Thanksgiving Planning: Last-minute preparations


Well, you did it. You waited until absolutely the last minute, and now you're wondering how you're going to put Thanksgiving dinner on the table.

A last-minute dinner doesn't have to pale in comparison to one that's well-planned. Go to your neighborhood supermarket, pick up a fresh turkey and all the trimmings, and go to work.

Yes, you'll want a fresh turkey, because thawing a frozen one will take more time than you have. While it's in the oven, you can get to work preparing the side dishes and everything else.

If you're not having a huge crowd, keep the side dishes simple, with one type of potatoes (mashed or sweet) and one or two vegetables. A quick and easy salad is grapefruit sections piled on a lettuce leaf and topped with pomegranate seeds. Use cranberry sauce from the can, or grind fresh berries (a food processor works well for this) with an orange (remove the seeds) and add sugar to taste.

If you have more dishes that require the oven than you have space in your oven, try this slow-cooker version of the time-honored green bean casserole:

SLOW-COOKER GREEN BEAN CASSEROLE

For sauce:

1 cup canned fried onions

3 tablespoons unsalted butter

10 ounces cremini or white mushrooms, cut into ¼-inch-thick slices

Salt and pepper

4 garlic cloves, minced

½ teaspoon dried thyme

¼ cup all-purpose flour

1¼ cups low-sodium chicken broth

1¼ cups heavy cream

2 pounds fresh green beans, trimmed and cut into 1-inch pieces (don't use frozen beans, or they'll get soggy)

For topping:

2 slices hearty white sandwich bread, torn into pieces

2 tablespoons unsalted butter, melted

2 cups canned fried onions

To make the sauce, pulse canned fried onions in food processor until finely ground; set aside. Melt butter in large skillet over medium heat. Add mushrooms, ¾ teaspoon salt and ½ teaspoon pepper and cook until mushrooms release their liquid, about 5 minutes. Increase heat to medium-high and cook until liquid has evaporated, about 5 minutes. Stir in garlic and thyme and cook until fragrant, about 30 seconds. Add flour and ground onions and cook until golden, about 1 minute. Stir in broth and cream and bring to boil. Reduce heat to medium-low and simmer, stirring occasionally, until sauce is very thick and creamy, about 10 minutes.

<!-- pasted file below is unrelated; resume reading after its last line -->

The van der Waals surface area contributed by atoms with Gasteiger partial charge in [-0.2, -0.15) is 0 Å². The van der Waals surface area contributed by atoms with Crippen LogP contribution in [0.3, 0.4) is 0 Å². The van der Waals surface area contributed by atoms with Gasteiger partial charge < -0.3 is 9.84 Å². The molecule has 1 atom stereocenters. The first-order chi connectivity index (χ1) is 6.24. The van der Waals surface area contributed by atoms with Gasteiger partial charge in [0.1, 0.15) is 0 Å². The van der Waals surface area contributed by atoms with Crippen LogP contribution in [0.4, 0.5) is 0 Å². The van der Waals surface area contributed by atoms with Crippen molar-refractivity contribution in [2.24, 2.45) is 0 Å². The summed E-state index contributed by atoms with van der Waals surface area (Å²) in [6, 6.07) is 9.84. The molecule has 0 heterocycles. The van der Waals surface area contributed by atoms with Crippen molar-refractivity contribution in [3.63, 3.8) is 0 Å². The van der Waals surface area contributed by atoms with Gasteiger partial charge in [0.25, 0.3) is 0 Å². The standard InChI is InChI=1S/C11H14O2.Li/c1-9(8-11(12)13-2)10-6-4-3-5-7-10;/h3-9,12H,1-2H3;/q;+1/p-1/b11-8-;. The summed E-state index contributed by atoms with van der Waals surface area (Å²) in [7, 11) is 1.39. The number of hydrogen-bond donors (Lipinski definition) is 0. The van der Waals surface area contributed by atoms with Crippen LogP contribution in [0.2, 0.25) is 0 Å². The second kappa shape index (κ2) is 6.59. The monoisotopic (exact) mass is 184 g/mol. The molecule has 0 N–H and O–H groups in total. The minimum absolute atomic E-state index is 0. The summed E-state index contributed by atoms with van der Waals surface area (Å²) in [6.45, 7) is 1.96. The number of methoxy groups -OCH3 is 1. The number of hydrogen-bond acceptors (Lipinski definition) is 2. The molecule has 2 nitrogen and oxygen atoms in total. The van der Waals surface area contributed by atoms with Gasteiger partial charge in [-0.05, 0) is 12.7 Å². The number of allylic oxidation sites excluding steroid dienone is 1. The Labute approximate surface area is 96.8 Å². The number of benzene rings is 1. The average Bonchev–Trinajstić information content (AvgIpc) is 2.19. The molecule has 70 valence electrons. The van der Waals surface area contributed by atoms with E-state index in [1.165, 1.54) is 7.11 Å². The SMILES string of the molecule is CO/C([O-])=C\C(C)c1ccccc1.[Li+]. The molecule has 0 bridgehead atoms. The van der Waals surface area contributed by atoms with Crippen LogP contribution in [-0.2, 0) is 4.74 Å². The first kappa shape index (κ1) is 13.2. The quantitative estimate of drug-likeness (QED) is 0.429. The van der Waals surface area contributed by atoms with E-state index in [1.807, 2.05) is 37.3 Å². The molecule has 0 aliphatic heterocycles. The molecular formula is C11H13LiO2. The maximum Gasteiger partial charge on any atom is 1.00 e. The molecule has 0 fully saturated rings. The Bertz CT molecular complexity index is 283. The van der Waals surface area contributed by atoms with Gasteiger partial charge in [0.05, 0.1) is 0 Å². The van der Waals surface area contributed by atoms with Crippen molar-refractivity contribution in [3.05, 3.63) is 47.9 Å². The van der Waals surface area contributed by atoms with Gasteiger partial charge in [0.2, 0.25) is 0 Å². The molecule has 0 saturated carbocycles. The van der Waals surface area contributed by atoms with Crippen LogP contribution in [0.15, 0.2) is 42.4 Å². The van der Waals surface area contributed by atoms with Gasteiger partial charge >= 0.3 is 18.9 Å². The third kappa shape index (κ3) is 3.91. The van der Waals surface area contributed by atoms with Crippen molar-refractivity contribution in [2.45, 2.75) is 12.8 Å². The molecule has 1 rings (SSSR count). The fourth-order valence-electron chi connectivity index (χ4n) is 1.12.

Combine sauce and green beans in slow cooker. Cover and cook on low until beans are tender, 5 to 6 hours.

For topping: Meanwhile, pulse bread and butter in food processor until coarsely ground. Toast bread crumbs and onions in clean skillet over medium-high heat until golden brown, 3 to 5 minutes. Top green beans with bread-crumb mixture. Serve.

Note: Sauce and topping can be refrigerated in separate airtight containers for two days. To finish, microwave sauce, covered, for 1 minute before combining with green beans in the slow cooker. Crisp bread-crumb mixture in skillet before topping beans.

Serves 10.

­- Recipe from Cook's Country

As for rolls, you can buy them from a bakery (or supermarket bakery) or use the kind in the can. Or try this recipe:

THANKSGIVING BREAD

2 eggs

2 cups sugar

1 cup canned pumpkin

½ cup vegetable oil

2¼ cups all-purpose flour

1 tablespoon pumpkin pie spice

1 teaspoon baking soda

½ teaspoon salt

1 cup chopped fresh or frozen cranberries

Preheat oven to 350 degrees.

In a bowl, beat eggs and sugar. Add pumpkin and oil; mix well. Add dry ingredients; stir just until moistened. Fold in cranberries. Spoon into two greased 8-by-4-inch loaf pans.

Bake at 350 degrees for 50-55 minutes, or until a toothpick inserted near the center comes out clean. Cool in pans 10 minutes before removing to wire racks.

- Recipe from Taste of Home

If you don't have time even for this, consider buying your feast already made. While the deadlines have passed for ordering from most local restaurants and supermarkets, you can order from Marie Callender's as late as today, for pickup on Thanksgiving. The classic feast, which feeds six to eight, comes with a roasted turkey or ham, seven side dishes and a whole pie for $99.99. Other feast options are available, and of course pies are available.

Or consider eating out. Most mainstream restaurants in Las Vegas serve Thanksgiving dinner, even if turkey never crosses their thresholds during the rest of the year. For instance, Austin's, a steakhouse at Texas Station, will serve marinated, slow-roasted turkey with housemade dressing, mashed potatoes or sweet potatoes, haricot verts, cranberry sauce, and pumpkin or deep-dish apple pie.

Cafe Ile St. Louis at Paris Las Vegas will serve roasted herb-brined turkey breast with cream of pumpkin soup or winter citrus salad, wild rice, dressing, cranberry relish and vegetables.

And local buffets will be piled high with Thanksgiving favorites including turkey, dressing, vegetables, cranberry sauces and pumpkin pie.

 

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